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Life Lessons

Life Lessons

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When I told Sandra who I was and that I was calling to confirm our Shabbat-dinner date, her voice sounded choked, her words almost indistinguishable. Suddenly, the floodgates opened, and I heard unmistakable sobbing on the other end of the phone.
It's all in the perspective
Today, G‑d sent me one of those days where I had an opportunity to strengthen my spiritual muscles.
One of the tires, while appearing fine superficially, was actually almost completely peeled off.
Lost . . .I could have been lost, completely lost, with no clue how to get home.
I’m an excellent cook, but everybody has their off-days, especially when making a huge amount of food.
My phone’s been really weird about charging the last few days. Seems like something is off-kilter in the charging port. I’ve had to juggle the charger, wiggle it around, get it in exactly the right place and the right angle for that elusive, all-important red light to go on.
“My child is not walking,” I informed the doctor.
Our upstairs neighbors for the past four years have been, well, challenging to say the least.
This week, for maybe the first time in my adult life, I attended a Hachnasat Sefer Torah that affected me deeply, in ways I could not have imagined beforehand.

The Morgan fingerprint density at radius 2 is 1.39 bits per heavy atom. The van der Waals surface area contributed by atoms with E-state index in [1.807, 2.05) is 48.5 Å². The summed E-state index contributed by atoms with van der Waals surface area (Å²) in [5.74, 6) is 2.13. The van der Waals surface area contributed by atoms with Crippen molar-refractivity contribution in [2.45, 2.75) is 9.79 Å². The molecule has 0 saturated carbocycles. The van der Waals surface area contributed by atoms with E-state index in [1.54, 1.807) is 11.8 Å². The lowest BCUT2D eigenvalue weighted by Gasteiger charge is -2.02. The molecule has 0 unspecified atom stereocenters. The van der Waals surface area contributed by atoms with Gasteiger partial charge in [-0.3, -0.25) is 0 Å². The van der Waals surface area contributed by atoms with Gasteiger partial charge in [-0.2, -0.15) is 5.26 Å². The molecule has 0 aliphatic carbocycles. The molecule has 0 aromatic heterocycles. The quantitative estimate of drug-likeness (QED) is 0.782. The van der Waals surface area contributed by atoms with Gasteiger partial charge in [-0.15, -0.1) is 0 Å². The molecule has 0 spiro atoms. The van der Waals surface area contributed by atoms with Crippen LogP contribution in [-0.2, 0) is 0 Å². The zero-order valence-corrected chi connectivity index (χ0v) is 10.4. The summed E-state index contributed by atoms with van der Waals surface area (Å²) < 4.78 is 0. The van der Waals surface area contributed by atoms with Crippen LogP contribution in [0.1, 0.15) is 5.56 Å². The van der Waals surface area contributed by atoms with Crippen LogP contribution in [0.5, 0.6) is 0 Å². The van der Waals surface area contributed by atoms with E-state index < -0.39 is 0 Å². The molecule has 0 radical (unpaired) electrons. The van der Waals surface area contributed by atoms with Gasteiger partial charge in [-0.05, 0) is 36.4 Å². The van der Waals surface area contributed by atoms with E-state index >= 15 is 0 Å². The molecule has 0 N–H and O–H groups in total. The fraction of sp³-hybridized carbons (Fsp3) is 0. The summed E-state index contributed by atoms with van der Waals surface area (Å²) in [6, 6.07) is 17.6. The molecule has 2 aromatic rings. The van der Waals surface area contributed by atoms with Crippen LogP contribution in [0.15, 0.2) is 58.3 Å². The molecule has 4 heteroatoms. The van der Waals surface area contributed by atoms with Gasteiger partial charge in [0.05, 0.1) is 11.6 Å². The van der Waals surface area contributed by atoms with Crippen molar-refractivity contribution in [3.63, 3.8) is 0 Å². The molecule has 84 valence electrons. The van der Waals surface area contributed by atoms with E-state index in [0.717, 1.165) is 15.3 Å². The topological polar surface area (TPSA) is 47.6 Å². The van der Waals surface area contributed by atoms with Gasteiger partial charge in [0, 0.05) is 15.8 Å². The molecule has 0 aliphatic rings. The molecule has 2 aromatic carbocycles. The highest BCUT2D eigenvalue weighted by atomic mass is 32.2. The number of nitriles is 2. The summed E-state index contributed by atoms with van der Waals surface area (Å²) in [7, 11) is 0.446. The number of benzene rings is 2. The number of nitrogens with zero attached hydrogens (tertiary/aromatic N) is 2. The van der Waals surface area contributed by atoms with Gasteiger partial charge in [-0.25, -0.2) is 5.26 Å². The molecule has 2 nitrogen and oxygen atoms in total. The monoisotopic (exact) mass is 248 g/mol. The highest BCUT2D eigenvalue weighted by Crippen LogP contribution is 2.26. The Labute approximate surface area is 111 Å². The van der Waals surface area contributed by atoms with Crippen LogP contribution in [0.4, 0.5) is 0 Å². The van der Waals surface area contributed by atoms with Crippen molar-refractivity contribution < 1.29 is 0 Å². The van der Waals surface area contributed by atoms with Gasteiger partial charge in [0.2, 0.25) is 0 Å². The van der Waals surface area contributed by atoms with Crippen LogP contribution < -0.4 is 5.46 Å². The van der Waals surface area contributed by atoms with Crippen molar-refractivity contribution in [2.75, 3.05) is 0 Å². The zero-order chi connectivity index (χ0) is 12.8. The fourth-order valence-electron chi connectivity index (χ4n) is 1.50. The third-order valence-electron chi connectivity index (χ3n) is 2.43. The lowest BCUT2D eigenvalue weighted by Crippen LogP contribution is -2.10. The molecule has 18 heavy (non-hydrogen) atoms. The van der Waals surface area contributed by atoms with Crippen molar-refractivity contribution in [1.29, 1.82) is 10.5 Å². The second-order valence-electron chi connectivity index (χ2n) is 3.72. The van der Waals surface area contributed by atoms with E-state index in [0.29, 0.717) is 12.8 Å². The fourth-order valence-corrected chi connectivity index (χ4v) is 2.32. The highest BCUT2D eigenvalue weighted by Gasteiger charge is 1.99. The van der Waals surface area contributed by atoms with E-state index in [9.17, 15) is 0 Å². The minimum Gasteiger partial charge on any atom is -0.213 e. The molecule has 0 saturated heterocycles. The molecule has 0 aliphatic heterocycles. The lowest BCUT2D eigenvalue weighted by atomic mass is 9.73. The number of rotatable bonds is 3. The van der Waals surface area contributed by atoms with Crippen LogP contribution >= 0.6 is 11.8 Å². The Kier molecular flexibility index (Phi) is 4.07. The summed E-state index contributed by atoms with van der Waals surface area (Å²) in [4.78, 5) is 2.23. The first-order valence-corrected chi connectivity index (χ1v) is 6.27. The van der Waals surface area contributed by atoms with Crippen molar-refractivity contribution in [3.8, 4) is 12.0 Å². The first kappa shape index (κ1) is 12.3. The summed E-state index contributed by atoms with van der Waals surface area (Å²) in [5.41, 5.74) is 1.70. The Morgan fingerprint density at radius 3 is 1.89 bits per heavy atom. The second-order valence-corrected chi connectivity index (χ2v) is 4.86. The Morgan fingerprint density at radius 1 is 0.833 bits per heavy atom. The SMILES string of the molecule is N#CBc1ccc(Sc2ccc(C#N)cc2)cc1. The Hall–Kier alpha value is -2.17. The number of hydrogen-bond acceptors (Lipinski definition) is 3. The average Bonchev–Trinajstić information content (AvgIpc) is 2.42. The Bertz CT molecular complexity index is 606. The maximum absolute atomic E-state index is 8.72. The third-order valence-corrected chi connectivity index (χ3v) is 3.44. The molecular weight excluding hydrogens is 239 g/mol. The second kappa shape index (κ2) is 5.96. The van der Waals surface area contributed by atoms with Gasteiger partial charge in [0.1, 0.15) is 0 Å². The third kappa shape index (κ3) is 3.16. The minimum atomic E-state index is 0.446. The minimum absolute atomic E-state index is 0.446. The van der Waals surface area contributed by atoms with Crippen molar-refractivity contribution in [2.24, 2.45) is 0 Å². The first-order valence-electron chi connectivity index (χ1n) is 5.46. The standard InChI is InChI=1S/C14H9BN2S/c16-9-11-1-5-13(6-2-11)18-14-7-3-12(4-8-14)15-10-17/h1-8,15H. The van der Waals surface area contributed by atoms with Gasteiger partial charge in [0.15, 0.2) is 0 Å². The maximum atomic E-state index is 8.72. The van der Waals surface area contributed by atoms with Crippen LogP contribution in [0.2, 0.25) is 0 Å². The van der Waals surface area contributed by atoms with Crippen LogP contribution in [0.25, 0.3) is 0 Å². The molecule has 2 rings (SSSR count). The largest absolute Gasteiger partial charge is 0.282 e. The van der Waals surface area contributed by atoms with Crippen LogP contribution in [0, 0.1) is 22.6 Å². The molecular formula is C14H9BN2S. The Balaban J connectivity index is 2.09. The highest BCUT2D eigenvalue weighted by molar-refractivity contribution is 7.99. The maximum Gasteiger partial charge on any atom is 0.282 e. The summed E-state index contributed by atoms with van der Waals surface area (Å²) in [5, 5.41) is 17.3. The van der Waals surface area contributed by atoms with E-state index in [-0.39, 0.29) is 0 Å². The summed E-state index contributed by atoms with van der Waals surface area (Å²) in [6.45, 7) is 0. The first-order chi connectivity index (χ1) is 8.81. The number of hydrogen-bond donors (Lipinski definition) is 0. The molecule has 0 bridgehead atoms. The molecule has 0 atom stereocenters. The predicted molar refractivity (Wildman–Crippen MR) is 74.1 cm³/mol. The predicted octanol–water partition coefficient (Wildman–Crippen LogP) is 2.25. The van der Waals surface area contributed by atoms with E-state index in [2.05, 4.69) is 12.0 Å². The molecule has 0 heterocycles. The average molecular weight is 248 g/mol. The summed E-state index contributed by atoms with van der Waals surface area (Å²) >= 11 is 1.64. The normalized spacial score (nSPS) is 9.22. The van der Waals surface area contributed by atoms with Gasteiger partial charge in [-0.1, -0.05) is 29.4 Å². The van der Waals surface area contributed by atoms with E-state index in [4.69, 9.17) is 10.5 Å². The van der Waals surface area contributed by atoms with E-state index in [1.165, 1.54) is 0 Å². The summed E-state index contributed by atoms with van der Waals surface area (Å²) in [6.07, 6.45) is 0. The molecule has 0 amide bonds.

I knew it wouldn’t be easy to give up my smartphone on Shabbat and the holidays.
When someone deserved commendation for a job well done, my mother made a practice of telling the boss.
She screamed at me for minutes on end, as I sat there, unable to get a word in, feeling terribly guilty and ashamed for the missed appointment and having wasted her time.
About an hour or so before Shabbat arrives, there’s a set of loud, repetitive knocks on my door. On the other side stands a mostly toothless woman, often carrying the overwhelming scent of the unbathed.
Chunks of time roll by without me even thinking to say thank you, without me remembering or acknowledging the gift of three years ago.
The activities were fun, and I wanted to share the fun with Betsy. I lobbied the youth group advisor to let Betsy come along. The advisor was adamantly opposed.
But how can I be a friend still? How can I conjure her up at a moment’s notice—not because of something I see, but something I do?
I was an orphan. And I was shoeless.
The sight that greeted us was not at all what one would expect to see at a parade. There was no music, no cymbals, no clown twirling batons and making people laugh and letting everyone know what was being celebrated. In fact, it soon became clear to me that this was not a parade at all, but a procession of enemy prisoners of war who had been captured by Russia.
I live in Los Angeles, where wealth, celebrity, youth and beauty are valued above all else.
I stood there with my face covered, tiny tears gathering in the corners of my eyes.